Feeding young Guppies is different from feeding juveniles in that they now need a lower fat intake. To achieve this, they should be offered more proteins and greens, with brine shrimp making up the larger part of their diet. Young Guppies should be between ¾ inch and 2 inches in size.
Guppies remain young until they are six months old.
At six months old Guppies are considered as having reached adulthood and now growth will slow down considerably before stopping. Depending on genetics and condition their size should be 1 ½ to 2 inches.
It is, however, possible that though the body has stopped growing the tail and fins may continue to do so. This will depend highly on their genes and that they are fed a high quality and nutritionally balanced diet.
Guppies will be adults, translated to their lifespan will be, approximately 2 to 5 years. They are, interestingly, only fertile between the age of 1 ½ to 2 years.
A large group of Guppies are often called Schooling groups but are Guppies really schooling fish? Read what’s the difference between schooling and shoaling fish which is explained in one of our articles.
The Jumbo Guppy
As with most things, there are a couple of exceptions to the Guppy growth rate ‘rules.’ The first is the Jumbo Guppy which exceeds, and sometimes greatly, the 2-inch size at adulthood.
Little is actually known about the Jumbo Guppy which usually grows up to 2 ½ to 3 inches but can reach around 5. There are, however, two theories which stand up to scrutiny.
The first is that the Jumbo Guppy is a product of large specimens brought in from Asia and bred in home aquariums. Whilst the other is that they are the result of separating the male and females at the ‘young’ stage.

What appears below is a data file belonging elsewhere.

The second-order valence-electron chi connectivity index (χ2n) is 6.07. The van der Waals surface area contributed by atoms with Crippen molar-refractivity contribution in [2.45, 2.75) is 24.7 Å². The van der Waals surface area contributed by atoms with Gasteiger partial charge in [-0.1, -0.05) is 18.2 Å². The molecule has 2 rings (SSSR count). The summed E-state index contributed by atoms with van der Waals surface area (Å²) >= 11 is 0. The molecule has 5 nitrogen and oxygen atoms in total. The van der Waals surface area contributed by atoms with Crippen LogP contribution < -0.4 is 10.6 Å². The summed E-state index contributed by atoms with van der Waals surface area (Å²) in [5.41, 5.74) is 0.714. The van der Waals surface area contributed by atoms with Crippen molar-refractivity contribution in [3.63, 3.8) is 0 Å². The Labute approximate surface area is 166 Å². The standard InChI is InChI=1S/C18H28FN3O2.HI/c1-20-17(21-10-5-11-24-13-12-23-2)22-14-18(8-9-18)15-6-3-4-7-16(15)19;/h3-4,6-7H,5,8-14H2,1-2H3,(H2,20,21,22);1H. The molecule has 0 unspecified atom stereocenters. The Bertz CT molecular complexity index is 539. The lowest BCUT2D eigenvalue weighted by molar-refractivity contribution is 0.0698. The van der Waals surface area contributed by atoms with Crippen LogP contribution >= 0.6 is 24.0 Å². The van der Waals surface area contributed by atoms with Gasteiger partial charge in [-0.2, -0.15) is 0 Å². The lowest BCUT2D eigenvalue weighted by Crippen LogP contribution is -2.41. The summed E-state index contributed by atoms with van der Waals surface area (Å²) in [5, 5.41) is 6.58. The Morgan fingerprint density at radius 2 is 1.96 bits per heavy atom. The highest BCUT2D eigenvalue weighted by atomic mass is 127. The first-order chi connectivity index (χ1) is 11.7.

Whichever is the reason it does mean that the growth rate will vary from the aforementioned. Larger sizes should be achieved at each stage, though the fully grown size will still take as long.
Stunted & Slow Growing Guppies
The second exception to the Guppy growth rate ‘rule’ is the stunted or slow-growing Guppy. Both of these can be caused by just two factors, which are bad breeding, and more commonly improper care.
All fish need a variety of things in order to grow and thrive. As a general rule of thumb these are:
- The correct diet
- A large enough aquarium
- The correct water parameters
- The appropriate environment (tank mates/decor)
Without these essential things being provided a Guppies growth rate will be severely compromised.
Conclusion: How long do guppies take to grow?
To finally answer the original question of ‘how long do Guppies take to grow?’, the answer will all depend on the type of care they receive. However, Guppies that are well fed, well housed, and well looked after in general should be fully grown by six months old.
We have a great article explaining why guppies make great pets. It’s worth a read if you own a tropical fish tank and you’re looking for a special community fish.